It’d be a hard sell for some: an 11-piece band from Boston, led by an ethnomusicologist, plundering the Ethiopian jazz, pop and folk vaults. It could’ve been so academic, so worthy, so deferent – musical tourism stomping all over the legacy with a big clumsy carbon footprint. Debo Band’s self-titled debut album is none of these things. Unstroke that chin – you’ll need all your limbs free for jerky dancing, air saxophone and trying your best to clap through the polyrhythms.
The ethnomusicologist in question is Danny Mekonnen – Ethiopian by heritage, born in Sudan and raised in the US. As a foundation stone, saxophonist and band leader Mekonnen mines Ethiopia’s ’60s and ’70s ‘Golden Age’ of the capital Addis Ababa, where American jazz and soul twinned with traditional folk to create a whole new movement, compiled on the epic Ethiopiques reissue series – 27 CDs since 1998 and counting.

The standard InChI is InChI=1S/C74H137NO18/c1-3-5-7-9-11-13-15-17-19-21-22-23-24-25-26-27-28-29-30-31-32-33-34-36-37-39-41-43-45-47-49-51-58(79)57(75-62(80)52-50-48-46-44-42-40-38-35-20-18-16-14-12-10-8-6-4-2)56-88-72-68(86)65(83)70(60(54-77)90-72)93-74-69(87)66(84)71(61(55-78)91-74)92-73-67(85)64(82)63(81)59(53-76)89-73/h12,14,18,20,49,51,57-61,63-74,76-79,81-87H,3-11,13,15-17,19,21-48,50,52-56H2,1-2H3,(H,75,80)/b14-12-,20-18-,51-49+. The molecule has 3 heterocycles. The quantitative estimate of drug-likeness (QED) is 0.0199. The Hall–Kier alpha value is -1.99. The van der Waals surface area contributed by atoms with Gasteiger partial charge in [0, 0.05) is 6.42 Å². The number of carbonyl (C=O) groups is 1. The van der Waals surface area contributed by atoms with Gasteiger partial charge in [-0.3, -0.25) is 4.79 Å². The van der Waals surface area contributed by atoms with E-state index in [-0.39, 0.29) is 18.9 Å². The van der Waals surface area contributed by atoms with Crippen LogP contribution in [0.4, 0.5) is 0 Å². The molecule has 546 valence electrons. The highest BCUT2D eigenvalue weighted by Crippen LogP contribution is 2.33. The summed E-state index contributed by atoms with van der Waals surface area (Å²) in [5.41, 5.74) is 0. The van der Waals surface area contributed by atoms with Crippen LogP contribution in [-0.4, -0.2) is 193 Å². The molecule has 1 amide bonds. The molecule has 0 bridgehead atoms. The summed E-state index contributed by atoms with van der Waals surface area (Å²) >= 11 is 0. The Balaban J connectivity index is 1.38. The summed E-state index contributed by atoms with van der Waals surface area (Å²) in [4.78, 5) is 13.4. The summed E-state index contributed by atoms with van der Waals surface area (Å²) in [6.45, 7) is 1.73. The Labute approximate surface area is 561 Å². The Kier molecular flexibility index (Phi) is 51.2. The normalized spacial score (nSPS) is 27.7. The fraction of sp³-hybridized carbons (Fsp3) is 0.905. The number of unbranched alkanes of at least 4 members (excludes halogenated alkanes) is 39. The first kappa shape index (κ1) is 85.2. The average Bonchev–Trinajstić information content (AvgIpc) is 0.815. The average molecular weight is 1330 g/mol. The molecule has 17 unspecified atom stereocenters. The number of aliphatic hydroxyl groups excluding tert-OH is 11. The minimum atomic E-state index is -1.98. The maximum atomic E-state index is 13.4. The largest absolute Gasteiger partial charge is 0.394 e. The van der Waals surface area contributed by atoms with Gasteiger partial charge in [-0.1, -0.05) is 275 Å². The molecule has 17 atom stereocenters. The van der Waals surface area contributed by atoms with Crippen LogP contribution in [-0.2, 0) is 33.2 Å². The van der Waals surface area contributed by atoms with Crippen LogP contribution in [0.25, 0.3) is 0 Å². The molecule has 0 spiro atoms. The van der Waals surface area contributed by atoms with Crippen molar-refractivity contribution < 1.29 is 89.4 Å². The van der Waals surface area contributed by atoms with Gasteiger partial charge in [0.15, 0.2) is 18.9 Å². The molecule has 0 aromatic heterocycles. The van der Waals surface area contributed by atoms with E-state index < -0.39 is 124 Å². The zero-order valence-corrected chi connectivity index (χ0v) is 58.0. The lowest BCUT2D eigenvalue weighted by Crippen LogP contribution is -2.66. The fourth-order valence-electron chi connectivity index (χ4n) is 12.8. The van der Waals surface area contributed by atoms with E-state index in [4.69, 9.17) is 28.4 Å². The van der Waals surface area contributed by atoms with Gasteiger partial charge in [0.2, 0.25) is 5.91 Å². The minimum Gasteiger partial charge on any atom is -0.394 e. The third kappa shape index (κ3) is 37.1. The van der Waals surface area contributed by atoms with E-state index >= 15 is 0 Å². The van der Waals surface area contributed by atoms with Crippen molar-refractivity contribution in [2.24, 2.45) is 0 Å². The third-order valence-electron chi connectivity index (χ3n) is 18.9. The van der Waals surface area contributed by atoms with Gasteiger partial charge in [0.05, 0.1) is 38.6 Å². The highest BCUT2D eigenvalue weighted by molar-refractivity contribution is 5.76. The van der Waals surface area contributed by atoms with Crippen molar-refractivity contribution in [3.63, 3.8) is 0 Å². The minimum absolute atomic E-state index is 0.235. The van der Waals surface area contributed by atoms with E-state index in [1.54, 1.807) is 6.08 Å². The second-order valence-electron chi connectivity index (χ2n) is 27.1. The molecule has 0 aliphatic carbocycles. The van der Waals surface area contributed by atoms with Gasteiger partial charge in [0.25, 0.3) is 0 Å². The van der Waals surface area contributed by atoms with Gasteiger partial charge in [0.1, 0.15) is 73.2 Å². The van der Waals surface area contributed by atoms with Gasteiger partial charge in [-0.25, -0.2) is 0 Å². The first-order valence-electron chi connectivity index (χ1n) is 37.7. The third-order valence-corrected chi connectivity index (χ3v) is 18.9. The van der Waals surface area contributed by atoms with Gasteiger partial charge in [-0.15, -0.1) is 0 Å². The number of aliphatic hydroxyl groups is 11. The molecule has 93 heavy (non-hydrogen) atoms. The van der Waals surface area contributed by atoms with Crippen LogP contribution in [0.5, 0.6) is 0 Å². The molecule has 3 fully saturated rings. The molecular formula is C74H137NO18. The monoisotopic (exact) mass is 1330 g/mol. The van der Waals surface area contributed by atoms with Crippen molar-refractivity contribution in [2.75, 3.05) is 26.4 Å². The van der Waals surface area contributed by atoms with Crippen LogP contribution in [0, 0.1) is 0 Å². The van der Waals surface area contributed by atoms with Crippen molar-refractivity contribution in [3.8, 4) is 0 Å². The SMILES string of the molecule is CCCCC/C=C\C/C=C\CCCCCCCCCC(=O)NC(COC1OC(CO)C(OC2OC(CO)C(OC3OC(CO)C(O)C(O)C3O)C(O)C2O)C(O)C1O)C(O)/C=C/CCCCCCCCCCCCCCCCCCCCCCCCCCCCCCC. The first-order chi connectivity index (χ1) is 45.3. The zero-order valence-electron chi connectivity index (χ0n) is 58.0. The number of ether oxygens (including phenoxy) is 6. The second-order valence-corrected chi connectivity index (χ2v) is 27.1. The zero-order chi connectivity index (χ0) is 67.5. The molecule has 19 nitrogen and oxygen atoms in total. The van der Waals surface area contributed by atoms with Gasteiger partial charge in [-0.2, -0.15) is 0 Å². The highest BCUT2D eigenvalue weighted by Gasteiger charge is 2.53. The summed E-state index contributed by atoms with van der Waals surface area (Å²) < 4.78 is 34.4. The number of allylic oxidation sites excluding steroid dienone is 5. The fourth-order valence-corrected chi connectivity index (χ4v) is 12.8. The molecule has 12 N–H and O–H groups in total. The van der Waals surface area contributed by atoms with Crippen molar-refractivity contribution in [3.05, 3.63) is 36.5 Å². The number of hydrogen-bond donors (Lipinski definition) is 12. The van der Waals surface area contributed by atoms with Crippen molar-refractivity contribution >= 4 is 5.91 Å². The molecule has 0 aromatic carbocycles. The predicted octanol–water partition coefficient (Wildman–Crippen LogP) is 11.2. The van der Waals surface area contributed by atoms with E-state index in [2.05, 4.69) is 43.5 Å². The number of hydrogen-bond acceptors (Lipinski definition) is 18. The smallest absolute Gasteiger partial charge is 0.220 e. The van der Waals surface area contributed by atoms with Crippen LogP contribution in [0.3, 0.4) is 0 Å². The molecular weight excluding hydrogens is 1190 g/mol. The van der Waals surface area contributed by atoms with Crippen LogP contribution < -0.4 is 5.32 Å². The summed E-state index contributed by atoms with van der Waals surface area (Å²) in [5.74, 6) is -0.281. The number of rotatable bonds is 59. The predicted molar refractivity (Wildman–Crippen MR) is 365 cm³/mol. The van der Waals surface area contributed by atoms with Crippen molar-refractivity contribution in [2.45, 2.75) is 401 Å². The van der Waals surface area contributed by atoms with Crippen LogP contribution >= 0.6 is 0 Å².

The past is only a stepping stone though – with the help of Gogol Bordello’s Thomas Gobena producing, re-jigs of Golden Age classics mix freely with original compositions and tributes to Debo Band’s favourite Ethio-jazz lynchpins. Traditional jazz arrangements are bolstered by filthy wah-wah guitars, eastern European Klezmer and Romany strings and Deep South accordion and brass squalls. They can flit from the exotic waltz of Yeketer Wegagene and the post-punk leanings of Asha Gedawo to their frantic take on Alemeyehu Eshete’s Ney-Ney Weleba, which sounds like Mr Bungle and Zu have just gatecrashed the party. Keeping with tradition, vocalist Bruck Tesfaye does sing in the Ethiopian language Amharic, but manages to sound like Tool’s James Maynard Keenan while he’s at it.
The self-explanatory Not Just a Song is Debo Band’s call to arms, with its tribal drums, handclaps, Celtic whistles, and group chant of: “How can we hope to right what is wrong?” That’s the one we’ll be singing when Debo Band export a little bit of Ethiopia to festival fields over here. It might be a too late to snap them up for this summer, but promoters need to get on the case for 2013.
Originally in State